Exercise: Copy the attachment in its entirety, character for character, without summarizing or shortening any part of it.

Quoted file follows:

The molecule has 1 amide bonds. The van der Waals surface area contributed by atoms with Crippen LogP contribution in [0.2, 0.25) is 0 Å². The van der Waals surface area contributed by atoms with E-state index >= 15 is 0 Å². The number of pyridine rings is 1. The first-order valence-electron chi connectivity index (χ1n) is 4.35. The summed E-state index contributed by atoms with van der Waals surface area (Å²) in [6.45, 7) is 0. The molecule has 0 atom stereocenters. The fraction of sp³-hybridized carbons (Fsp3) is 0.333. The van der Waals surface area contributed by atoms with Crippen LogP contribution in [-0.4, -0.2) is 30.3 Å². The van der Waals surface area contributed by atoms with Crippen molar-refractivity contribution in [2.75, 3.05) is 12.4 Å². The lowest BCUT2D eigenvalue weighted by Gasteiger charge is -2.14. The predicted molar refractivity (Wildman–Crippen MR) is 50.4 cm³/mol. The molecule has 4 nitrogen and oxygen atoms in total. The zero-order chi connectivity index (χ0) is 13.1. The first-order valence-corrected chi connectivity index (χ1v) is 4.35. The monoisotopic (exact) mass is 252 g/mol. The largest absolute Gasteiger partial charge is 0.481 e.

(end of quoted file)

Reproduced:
The molecule has 1 amide bonds. The van der Waals surface area contributed by atoms with Crippen LogP contribution in [0.2, 0.25) is 0 Å². The van der Waals surface area contributed by atoms with E-state index >= 15 is 0 Å². The number of pyridine rings is 1. The first-order valence-electron chi connectivity index (χ1n) is 4.35. The summed E-state index contributed by atoms with van der Waals surface area (Å²) in [6.45, 7) is 0. The molecule has 0 atom stereocenters. The fraction of sp³-hybridized carbons (Fsp3) is 0.333. The van der Waals surface area contributed by atoms with Crippen LogP contribution in [-0.4, -0.2) is 30.3 Å². The van der Waals surface area contributed by atoms with Crippen molar-refractivity contribution in [2.75, 3.05) is 12.4 Å². The lowest BCUT2D eigenvalue weighted by Gasteiger charge is -2.14. The predicted molar refractivity (Wildman–Crippen MR) is 50.4 cm³/mol. The molecule has 4 nitrogen and oxygen atoms in total. The zero-order chi connectivity index (χ0) is 13.1. The first-order valence-corrected chi connectivity index (χ1v) is 4.35. The monoisotopic (exact) mass is 252 g/mol. The largest absolute Gasteiger partial charge is 0.481 e.